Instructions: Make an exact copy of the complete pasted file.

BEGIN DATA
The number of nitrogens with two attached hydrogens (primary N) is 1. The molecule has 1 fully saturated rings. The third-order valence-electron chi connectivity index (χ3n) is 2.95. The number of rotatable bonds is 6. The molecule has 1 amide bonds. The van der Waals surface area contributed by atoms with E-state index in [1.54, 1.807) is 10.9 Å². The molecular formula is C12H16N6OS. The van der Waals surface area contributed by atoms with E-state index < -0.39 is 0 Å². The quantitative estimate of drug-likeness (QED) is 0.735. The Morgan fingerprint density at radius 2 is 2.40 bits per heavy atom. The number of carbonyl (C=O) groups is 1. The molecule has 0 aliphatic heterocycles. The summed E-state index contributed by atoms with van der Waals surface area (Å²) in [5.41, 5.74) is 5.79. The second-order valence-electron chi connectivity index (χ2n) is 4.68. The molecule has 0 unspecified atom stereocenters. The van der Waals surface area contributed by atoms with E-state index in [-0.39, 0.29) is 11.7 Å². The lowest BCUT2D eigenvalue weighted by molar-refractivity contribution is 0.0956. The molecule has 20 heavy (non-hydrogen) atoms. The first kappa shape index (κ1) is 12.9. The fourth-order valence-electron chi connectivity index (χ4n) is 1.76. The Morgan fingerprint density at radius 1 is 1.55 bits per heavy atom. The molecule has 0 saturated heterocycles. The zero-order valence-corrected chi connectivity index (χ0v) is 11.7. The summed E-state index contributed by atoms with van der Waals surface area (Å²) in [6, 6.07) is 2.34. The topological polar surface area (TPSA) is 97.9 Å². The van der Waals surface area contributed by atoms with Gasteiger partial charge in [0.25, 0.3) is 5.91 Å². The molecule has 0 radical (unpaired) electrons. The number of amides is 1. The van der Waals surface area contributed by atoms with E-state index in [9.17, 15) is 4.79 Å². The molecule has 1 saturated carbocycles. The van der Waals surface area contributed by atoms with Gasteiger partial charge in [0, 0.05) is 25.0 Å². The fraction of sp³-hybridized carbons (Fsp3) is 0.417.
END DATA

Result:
The number of nitrogens with two attached hydrogens (primary N) is 1. The molecule has 1 fully saturated rings. The third-order valence-electron chi connectivity index (χ3n) is 2.95. The number of rotatable bonds is 6. The molecule has 1 amide bonds. The van der Waals surface area contributed by atoms with E-state index in [1.54, 1.807) is 10.9 Å². The molecular formula is C12H16N6OS. The van der Waals surface area contributed by atoms with E-state index < -0.39 is 0 Å². The quantitative estimate of drug-likeness (QED) is 0.735. The Morgan fingerprint density at radius 2 is 2.40 bits per heavy atom. The number of carbonyl (C=O) groups is 1. The molecule has 0 aliphatic heterocycles. The summed E-state index contributed by atoms with van der Waals surface area (Å²) in [5.41, 5.74) is 5.79. The second-order valence-electron chi connectivity index (χ2n) is 4.68. The molecule has 0 unspecified atom stereocenters. The van der Waals surface area contributed by atoms with E-state index in [-0.39, 0.29) is 11.7 Å². The lowest BCUT2D eigenvalue weighted by molar-refractivity contribution is 0.0956. The molecule has 20 heavy (non-hydrogen) atoms. The first kappa shape index (κ1) is 12.9. The fourth-order valence-electron chi connectivity index (χ4n) is 1.76. The Morgan fingerprint density at radius 1 is 1.55 bits per heavy atom. The molecule has 0 saturated heterocycles. The zero-order valence-corrected chi connectivity index (χ0v) is 11.7. The summed E-state index contributed by atoms with van der Waals surface area (Å²) in [6, 6.07) is 2.34. The topological polar surface area (TPSA) is 97.9 Å². The van der Waals surface area contributed by atoms with Gasteiger partial charge in [0.25, 0.3) is 5.91 Å². The molecule has 0 radical (unpaired) electrons. The number of amides is 1. The van der Waals surface area contributed by atoms with E-state index in [9.17, 15) is 4.79 Å². The molecule has 1 saturated carbocycles. The van der Waals surface area contributed by atoms with Gasteiger partial charge in [0, 0.05) is 25.0 Å². The fraction of sp³-hybridized carbons (Fsp3) is 0.417.